75. In 1911, --[click]-- Montgomery married the Reverend Ewan Macdonald. --[click]-- They moved to Ontario, where Macdonald was minister in the Presbyterian church. --[click]-- She had three sons (one of whom was stillborn); assisted her husband in his pastoral duties; ran their home; and continued to write best-selling novels as well as short stories and poems. --[click]-- She faithfully maintained journals and kept up an enormous correspondence with friends, family, and fans. // --[click]-- Montgomery suffered deeply from the death of her infant son, the horrors of the First World War, and the discovery that her husband suffered from depression. --[click]-- She died in 1942; her husband passed the following year. --[click]-- Montgomery was buried in the Cavendish cemetery on Prince Edward Island, close to the site of her old home.
76. First published in 1909, “Christmas at Red Butte” tells the story of Theodora, a jolly and brave girl of sixteen. Set on the Saskatchewan prairie in the late 1890s . The protagonist and viewpoint character is 16-year-old Theodora Prentice. --[click]-- She's an orphan being reared in her aunt and uncle’s farm home with her small cousins; but now that her uncle has died, it's not easy for a widowed woman and a teen girl to eke out a living. On Christmas Eve, the prospects for a good Christmas for the three young kids in the family don't look too encouraging. This sets the stage for a morally-significant decision on Theodora's part, which forms the core of the story. --[click]-- It’s all very heart-warming. If you like the Green Gables novels, you’ll definitely appreciate this little gem.
77. Our next Christmas story is by the great Welsh poet, Dylan Thomas. --[click]-- Thomas was born in 1914 in South Wales. Thomas dropped out of school at sixteen to become a junior reporter for the South Wales Daily Post. By December of 1932, he left his job at the Post and concentrated on his poetry full-time. It was during this time, in his late teens, that Thomas wrote more than half of his collected poems. In 1934, when Thomas was twenty, he moved to London, won the Poet's Corner book prize, and published his first book, 18 Poems to great acclaim. Unlike his contemporaries, T. S. Eliot and W. H. Auden, Thomas was not concerned with themes of social and intellectual issues, and his writing, with its intense lyricism and highly charged emotion, had more in common with the Romantic tradition.
78. In 1936, Thomas met the dancer Caitlin Macnamara in a London pub. They engaged in a passionate affair and married in 1937. In 1940, Thomas and his wife moved to London. He had served as an anti-aircraft gunner but was rejected for more active combat due to illness. To avoid the constant air raids, the couple left London for the south coast of Wales in 1944. Between 1945 and 1949, he wrote, narrated, or assisted with over a hundred BBC radio broadcasts, including one show that became the basis for his famous radio drama Under Milk Wood several years later. In 1947 Thomas took his family to Italy, and while in Florence, he wrote In Country Sleep, And Other Poems, which includes his most famous poem, "Do not go gentle into that good night." When they returned to England, Thomas began writing movie scripts for Gainsborough Films.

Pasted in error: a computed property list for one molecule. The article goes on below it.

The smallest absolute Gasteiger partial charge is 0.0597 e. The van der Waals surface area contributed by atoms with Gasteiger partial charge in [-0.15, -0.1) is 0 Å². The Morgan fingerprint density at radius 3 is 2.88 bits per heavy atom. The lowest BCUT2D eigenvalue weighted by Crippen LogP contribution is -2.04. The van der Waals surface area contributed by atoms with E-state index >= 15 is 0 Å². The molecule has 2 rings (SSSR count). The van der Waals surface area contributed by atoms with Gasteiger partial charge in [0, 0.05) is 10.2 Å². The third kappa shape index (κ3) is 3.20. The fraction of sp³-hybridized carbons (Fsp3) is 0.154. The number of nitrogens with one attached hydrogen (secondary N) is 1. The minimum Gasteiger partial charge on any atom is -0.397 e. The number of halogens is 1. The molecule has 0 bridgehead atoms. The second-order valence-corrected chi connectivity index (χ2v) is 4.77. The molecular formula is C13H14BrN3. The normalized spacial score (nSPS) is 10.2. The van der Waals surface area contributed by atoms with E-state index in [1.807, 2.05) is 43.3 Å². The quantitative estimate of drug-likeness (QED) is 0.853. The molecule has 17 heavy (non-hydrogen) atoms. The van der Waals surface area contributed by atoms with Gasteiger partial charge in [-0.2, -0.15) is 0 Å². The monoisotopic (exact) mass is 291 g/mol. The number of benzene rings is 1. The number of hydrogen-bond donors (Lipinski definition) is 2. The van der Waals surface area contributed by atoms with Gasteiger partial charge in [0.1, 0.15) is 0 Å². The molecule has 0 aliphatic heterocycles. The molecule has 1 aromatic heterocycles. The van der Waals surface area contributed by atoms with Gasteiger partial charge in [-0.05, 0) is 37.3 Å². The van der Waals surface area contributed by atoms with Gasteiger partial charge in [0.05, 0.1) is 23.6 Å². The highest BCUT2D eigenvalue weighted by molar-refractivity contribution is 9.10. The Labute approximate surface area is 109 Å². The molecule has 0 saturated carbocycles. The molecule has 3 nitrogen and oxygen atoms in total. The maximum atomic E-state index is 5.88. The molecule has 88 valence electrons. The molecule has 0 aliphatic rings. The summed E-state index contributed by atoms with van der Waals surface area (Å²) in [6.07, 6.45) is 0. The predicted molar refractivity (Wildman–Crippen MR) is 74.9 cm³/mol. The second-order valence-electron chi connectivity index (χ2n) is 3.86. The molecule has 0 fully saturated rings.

79. In January 1950, Thomas toured the United States and did much to popularize the “poetry reading” as a new medium for the art. His readings were both famous and notorious—he was theatrical, engaged in roaring public disputes, and read his work with tremendous depth of feeling. Thomas toured America four times, with his last public engagement taking place at the City College of New York. A few days later, he collapsed in the Chelsea Hotel after a long drinking bout. On November 9, 1953, he died at St. Vincent's Hospital in New York City at the age of thirty-nine. He had become a legendary figure, both for his work and the boisterousness of his life. He was buried in Wales, and almost thirty years later, a plaque to Dylan was unveiled in the Poet's Corner of Westminster Abbey.
80. A Child’s Christmas in Wales written in 1952 and then recorded in Steinway Hall in New York in February of that year is a masterpiece of language and remembrance. It’s an anecdotal reminiscence of a Christmas from the viewpoint of a young boy, portraying a nostalgic and simpler time. It remains one of Thomas's most popular works. As with his poetry, this short story doesn’t have a tight narrative structure but instead uses poignantly descriptive passages to create a sense of a nostalgia, --[click]-- remembering a Christmas from the viewpoint of the author as a young boy. I highly recommend hearing Thomas’s reading, which is available on YouTube among other sources.